By Maggie Shiels
Technology reporter, BBC News Website, Silicon Valley
Students in today's schools were born into a digital world said the FAS
The US Congress has given the go-ahead for a new centre to explore ways advanced computer and communications technologies can improve learning.
The National Center for Research in Advanced Information and Digital Technologies will focus on "bringing education into the 21st century."
Supporters said classrooms have failed to keep up with technology innovations.
"America's reputation as an international leader rests in the hands of our youth," said Sen. Chris Dodd.
"It should be among our top priorities to provide our students with the tools they need to maintain and build upon this standing."
The Senator was one of the original sponsors of a bill that proposed the setting up of the centre. Meanwhile Congressman John Yarmuth of Kentucky spearheaded the passage of the bill through the House and said its timing could not be more critical.
"American businesses know that they need a well-educated workforce to face growing competition from China, India and Europe."
The Federation of American Scientists said, "The creativity that developed extraordinary new information technologies has not focused on finding ways to make learning more compelling, more personal and more productive in our nation's schools.
Education has not kept pace with technological advances said the FAS
"People assumed that the explosion of innovation in information tools in business and service industries would automatically move into classrooms."
That, the Federation said, has simply not happened.
The centre will support a 'first of its kind' comprehensive research and development programme aimed at improving all levels of learning from kindergarten to university and from government training to college.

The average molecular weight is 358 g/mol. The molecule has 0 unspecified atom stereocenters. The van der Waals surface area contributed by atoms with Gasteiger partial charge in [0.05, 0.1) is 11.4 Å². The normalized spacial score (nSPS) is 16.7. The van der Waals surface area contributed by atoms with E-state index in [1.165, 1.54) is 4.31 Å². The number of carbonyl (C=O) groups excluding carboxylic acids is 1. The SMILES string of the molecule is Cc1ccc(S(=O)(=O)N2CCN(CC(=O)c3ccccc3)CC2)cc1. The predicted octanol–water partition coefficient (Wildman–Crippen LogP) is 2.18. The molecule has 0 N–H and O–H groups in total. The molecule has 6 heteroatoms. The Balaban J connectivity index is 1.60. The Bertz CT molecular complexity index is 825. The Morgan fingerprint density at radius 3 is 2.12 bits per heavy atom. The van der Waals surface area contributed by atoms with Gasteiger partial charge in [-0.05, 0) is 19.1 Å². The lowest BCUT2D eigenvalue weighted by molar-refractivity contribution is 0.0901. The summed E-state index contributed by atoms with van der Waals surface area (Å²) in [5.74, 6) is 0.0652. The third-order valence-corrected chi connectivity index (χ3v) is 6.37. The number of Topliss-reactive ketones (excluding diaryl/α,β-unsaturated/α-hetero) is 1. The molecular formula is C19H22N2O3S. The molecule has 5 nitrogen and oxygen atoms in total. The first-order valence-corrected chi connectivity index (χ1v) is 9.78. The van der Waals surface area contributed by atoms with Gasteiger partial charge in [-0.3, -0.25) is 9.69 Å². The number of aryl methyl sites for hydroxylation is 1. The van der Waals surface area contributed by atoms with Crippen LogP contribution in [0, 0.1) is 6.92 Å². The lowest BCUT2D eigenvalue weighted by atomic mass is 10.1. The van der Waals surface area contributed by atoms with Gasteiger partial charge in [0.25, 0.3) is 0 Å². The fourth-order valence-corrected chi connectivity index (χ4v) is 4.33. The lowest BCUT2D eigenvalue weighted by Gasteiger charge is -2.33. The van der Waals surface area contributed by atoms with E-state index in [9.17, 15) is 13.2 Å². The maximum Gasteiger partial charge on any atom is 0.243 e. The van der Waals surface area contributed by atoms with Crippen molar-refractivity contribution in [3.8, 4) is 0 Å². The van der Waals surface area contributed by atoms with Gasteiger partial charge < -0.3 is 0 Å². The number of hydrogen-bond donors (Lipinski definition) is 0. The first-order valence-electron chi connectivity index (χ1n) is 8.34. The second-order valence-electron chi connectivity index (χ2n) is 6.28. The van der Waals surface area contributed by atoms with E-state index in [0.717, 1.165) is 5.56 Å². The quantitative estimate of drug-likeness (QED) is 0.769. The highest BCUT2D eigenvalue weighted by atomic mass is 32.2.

"Education is falling further and further behind the rest of the economy and we have to rethink our basic approach to helping people learn," said Henry Kelly, the Federation's president.
The FAS said that learning scientists and educators have known for years that people learn faster if education can be personalised and if students are motivated by seeing how their knowledge can help them solve problems they care about.
Mr Kelly told the BBC that the new technologies the business world and the commercial world use everyday can help "deliver on this promise" but have so far failed to do so because the "vexing demands of educational software has not been economically viable."
"Today's generation is very comfortable with using tools like iPods and computers and gaming, but when they go into the classroom none of that is there and there is this sense of an opportunity we are just not grasping," explained Mr Kelly.
He said the centre will concentrate on understanding how to use technology to help everyone learn in a more effective and interesting way that makes that knowledge stick.
The focus is on technology and learning, the first national research of its kind
The centre will award grants for research on a series of questions it will pose ranging from the "low hanging fruit variety" to deeper issues.
These include questions like taking technology that works well in an industry setting to the classroom and measuring its effectiveness.
At the other end of the spectrum, Mr. Kelly posed the question, "If you could teach someone without limits or resources, how would you go about it and how would you measure it?
"It's the kind of thing learning science people dared not think about because it seemed too expensive to tackle."
That should all now change, he said.
Some $50m (£27m) has been earmarked for the centre, which it is hoped will be up and running in a year's time.